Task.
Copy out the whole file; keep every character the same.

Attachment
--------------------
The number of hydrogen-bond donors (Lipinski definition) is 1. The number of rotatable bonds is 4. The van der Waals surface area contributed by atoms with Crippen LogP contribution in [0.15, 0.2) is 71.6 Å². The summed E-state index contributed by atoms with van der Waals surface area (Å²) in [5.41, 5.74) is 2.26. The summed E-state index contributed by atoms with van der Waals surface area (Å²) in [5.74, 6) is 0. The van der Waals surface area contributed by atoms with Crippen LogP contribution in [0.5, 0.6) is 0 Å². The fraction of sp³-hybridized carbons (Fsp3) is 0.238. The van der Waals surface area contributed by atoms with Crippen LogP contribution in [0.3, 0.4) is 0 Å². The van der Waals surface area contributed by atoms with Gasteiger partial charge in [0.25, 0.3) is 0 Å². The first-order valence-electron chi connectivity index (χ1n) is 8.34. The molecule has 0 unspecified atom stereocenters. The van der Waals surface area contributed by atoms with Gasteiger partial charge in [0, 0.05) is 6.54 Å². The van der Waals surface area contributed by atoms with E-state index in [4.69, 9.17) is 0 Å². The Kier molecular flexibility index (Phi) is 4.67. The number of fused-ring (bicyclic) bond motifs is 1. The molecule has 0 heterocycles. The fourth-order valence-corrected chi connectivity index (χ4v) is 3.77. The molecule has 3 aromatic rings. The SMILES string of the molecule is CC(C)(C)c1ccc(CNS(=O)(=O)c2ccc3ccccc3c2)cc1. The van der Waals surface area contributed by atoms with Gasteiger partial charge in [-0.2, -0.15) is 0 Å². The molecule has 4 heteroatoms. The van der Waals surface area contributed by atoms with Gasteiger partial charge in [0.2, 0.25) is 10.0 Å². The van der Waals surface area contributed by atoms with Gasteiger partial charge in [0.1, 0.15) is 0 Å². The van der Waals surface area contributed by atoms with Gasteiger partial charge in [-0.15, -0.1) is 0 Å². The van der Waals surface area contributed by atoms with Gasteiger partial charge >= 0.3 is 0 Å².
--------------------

The number of hydrogen-bond donors (Lipinski definition) is 1. The number of rotatable bonds is 4. The van der Waals surface area contributed by atoms with Crippen LogP contribution in [0.15, 0.2) is 71.6 Å². The summed E-state index contributed by atoms with van der Waals surface area (Å²) in [5.41, 5.74) is 2.26. The summed E-state index contributed by atoms with van der Waals surface area (Å²) in [5.74, 6) is 0. The van der Waals surface area contributed by atoms with Crippen LogP contribution in [0.5, 0.6) is 0 Å². The fraction of sp³-hybridized carbons (Fsp3) is 0.238. The van der Waals surface area contributed by atoms with Crippen LogP contribution in [0.3, 0.4) is 0 Å². The van der Waals surface area contributed by atoms with Gasteiger partial charge in [0.25, 0.3) is 0 Å². The first-order valence-electron chi connectivity index (χ1n) is 8.34. The molecule has 0 unspecified atom stereocenters. The van der Waals surface area contributed by atoms with Gasteiger partial charge in [0, 0.05) is 6.54 Å². The van der Waals surface area contributed by atoms with E-state index in [4.69, 9.17) is 0 Å². The Kier molecular flexibility index (Phi) is 4.67. The number of fused-ring (bicyclic) bond motifs is 1. The molecule has 0 heterocycles. The fourth-order valence-corrected chi connectivity index (χ4v) is 3.77. The molecule has 3 aromatic rings. The SMILES string of the molecule is CC(C)(C)c1ccc(CNS(=O)(=O)c2ccc3ccccc3c2)cc1. The van der Waals surface area contributed by atoms with Gasteiger partial charge in [-0.2, -0.15) is 0 Å². The molecule has 4 heteroatoms. The van der Waals surface area contributed by atoms with Gasteiger partial charge in [0.2, 0.25) is 10.0 Å². The van der Waals surface area contributed by atoms with Gasteiger partial charge in [0.1, 0.15) is 0 Å². The van der Waals surface area contributed by atoms with Gasteiger partial charge in [-0.15, -0.1) is 0 Å². The van der Waals surface area contributed by atoms with Gasteiger partial charge >= 0.3 is 0 Å².